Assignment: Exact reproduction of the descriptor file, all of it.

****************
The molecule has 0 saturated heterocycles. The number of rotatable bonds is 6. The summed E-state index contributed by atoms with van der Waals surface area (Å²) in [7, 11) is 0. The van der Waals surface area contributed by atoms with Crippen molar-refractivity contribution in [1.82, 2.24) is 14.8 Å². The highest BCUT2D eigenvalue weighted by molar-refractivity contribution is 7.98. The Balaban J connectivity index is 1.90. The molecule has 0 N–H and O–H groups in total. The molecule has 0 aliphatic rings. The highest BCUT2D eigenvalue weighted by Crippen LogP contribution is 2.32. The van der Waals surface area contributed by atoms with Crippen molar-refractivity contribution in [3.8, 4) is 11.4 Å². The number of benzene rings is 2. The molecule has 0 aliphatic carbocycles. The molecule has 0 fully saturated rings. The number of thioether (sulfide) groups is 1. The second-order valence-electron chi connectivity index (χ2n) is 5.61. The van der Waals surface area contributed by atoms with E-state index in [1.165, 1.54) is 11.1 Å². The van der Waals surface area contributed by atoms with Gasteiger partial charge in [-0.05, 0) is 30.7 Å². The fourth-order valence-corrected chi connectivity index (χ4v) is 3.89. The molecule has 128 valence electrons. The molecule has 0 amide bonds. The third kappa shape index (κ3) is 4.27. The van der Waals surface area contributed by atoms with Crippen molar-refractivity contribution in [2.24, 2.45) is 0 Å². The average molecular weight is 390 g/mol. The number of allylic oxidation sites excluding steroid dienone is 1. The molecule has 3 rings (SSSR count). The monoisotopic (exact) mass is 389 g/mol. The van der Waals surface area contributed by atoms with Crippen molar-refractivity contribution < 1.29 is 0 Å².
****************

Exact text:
The molecule has 0 saturated heterocycles. The number of rotatable bonds is 6. The summed E-state index contributed by atoms with van der Waals surface area (Å²) in [7, 11) is 0. The van der Waals surface area contributed by atoms with Crippen molar-refractivity contribution in [1.82, 2.24) is 14.8 Å². The highest BCUT2D eigenvalue weighted by molar-refractivity contribution is 7.98. The Balaban J connectivity index is 1.90. The molecule has 0 N–H and O–H groups in total. The molecule has 0 aliphatic rings. The highest BCUT2D eigenvalue weighted by Crippen LogP contribution is 2.32. The van der Waals surface area contributed by atoms with Crippen molar-refractivity contribution in [3.8, 4) is 11.4 Å². The number of benzene rings is 2. The molecule has 0 aliphatic carbocycles. The molecule has 0 fully saturated rings. The number of thioether (sulfide) groups is 1. The second-order valence-electron chi connectivity index (χ2n) is 5.61. The van der Waals surface area contributed by atoms with E-state index in [1.165, 1.54) is 11.1 Å². The van der Waals surface area contributed by atoms with Gasteiger partial charge in [-0.05, 0) is 30.7 Å². The fourth-order valence-corrected chi connectivity index (χ4v) is 3.89. The molecule has 128 valence electrons. The molecule has 0 amide bonds. The third kappa shape index (κ3) is 4.27. The van der Waals surface area contributed by atoms with Crippen molar-refractivity contribution in [2.24, 2.45) is 0 Å². The average molecular weight is 390 g/mol. The number of allylic oxidation sites excluding steroid dienone is 1. The molecule has 3 rings (SSSR count). The monoisotopic (exact) mass is 389 g/mol. The van der Waals surface area contributed by atoms with Crippen molar-refractivity contribution < 1.29 is 0 Å².